Unfortunately, the Church can get fooled by imposters that pose as loving spouse-to-be’s and some marriages that should have never happened do end up happening. I mean, think about how  inappropriate and socially unacceptable it would be to actually get up and voice your concerns when when the presiding padre asks if there are any reasons why the couple should not be together. Even after the wedding, there are also occasions when one party bails out on a marriage even when the other party put in everything they can to make it work. This includes cases of domestic violence, estrangement, substance abuse, double lives, infidelity, you name it. Let's face it, human beings have an affinity for evil things and this can lead to all sorts of trouble for ourselves as well as our spouse. I mean, let's face it. When you marry someone, your problems become theirs and vice versa...and not all of us are capable of taking on our own problems let alone someone else's. Also, sometimes we expect the best in people that probably don't expect the best in themselves. It's a sad reality. Yes, the Church is able to grant annulments in some pretty severe cases. However, these aren’t “Get out of Jail Free” cards  regardless of what others may say.  I am sure there is a lot of heartache associated with annulments as well as divorces.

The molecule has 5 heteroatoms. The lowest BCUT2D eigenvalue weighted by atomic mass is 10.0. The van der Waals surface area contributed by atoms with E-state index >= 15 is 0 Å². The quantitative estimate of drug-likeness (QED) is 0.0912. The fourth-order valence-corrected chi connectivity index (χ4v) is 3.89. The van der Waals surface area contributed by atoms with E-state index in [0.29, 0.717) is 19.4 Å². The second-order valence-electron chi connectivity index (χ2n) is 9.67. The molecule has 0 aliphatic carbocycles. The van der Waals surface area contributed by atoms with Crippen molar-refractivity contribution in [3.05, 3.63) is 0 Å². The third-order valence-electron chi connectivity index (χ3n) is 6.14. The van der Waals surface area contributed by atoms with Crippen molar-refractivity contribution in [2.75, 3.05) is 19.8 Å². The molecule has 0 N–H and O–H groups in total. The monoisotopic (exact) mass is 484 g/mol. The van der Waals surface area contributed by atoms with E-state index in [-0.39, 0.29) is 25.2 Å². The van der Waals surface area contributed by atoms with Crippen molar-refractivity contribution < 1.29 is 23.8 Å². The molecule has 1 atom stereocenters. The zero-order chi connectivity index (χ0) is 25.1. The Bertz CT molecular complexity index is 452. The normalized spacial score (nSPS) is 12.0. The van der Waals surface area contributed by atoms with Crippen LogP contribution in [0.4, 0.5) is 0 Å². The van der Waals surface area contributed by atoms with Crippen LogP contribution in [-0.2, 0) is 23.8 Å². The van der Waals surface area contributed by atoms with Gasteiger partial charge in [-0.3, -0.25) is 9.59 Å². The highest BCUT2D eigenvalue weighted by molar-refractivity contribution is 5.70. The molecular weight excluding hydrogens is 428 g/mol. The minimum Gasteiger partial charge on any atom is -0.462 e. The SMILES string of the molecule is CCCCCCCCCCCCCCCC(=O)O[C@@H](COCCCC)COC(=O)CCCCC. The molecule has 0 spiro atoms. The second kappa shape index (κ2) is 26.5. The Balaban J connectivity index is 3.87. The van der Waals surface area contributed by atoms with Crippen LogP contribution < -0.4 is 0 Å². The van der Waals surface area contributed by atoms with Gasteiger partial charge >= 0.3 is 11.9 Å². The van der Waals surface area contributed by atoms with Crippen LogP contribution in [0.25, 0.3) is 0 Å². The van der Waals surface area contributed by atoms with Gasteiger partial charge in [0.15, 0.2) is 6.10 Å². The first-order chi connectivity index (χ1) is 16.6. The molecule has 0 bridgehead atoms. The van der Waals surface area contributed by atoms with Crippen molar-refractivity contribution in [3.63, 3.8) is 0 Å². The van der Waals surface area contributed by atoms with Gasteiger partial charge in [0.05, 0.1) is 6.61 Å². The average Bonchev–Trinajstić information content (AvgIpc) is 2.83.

As a woman living in this century, I am deathly afraid of becoming one of those individuals that enters one of those marriages that will end in divorce. I don’t take divorce lightly because I understand that divorce is not just the separation of a husband and wife, but the break of a promise to God and his Church. Marriage, in the Catholic sense at least, is not just an agreement between two people. You make a promise before God when you marry in the Church, a life-long promise. I don’t see divorce as a simple solution and it should never be treated as such. Rather, I see divorce as a painful last-resort that is anything but a simple solution. Therefore, make sure you know what you’re getting yourself into before taking the plunge.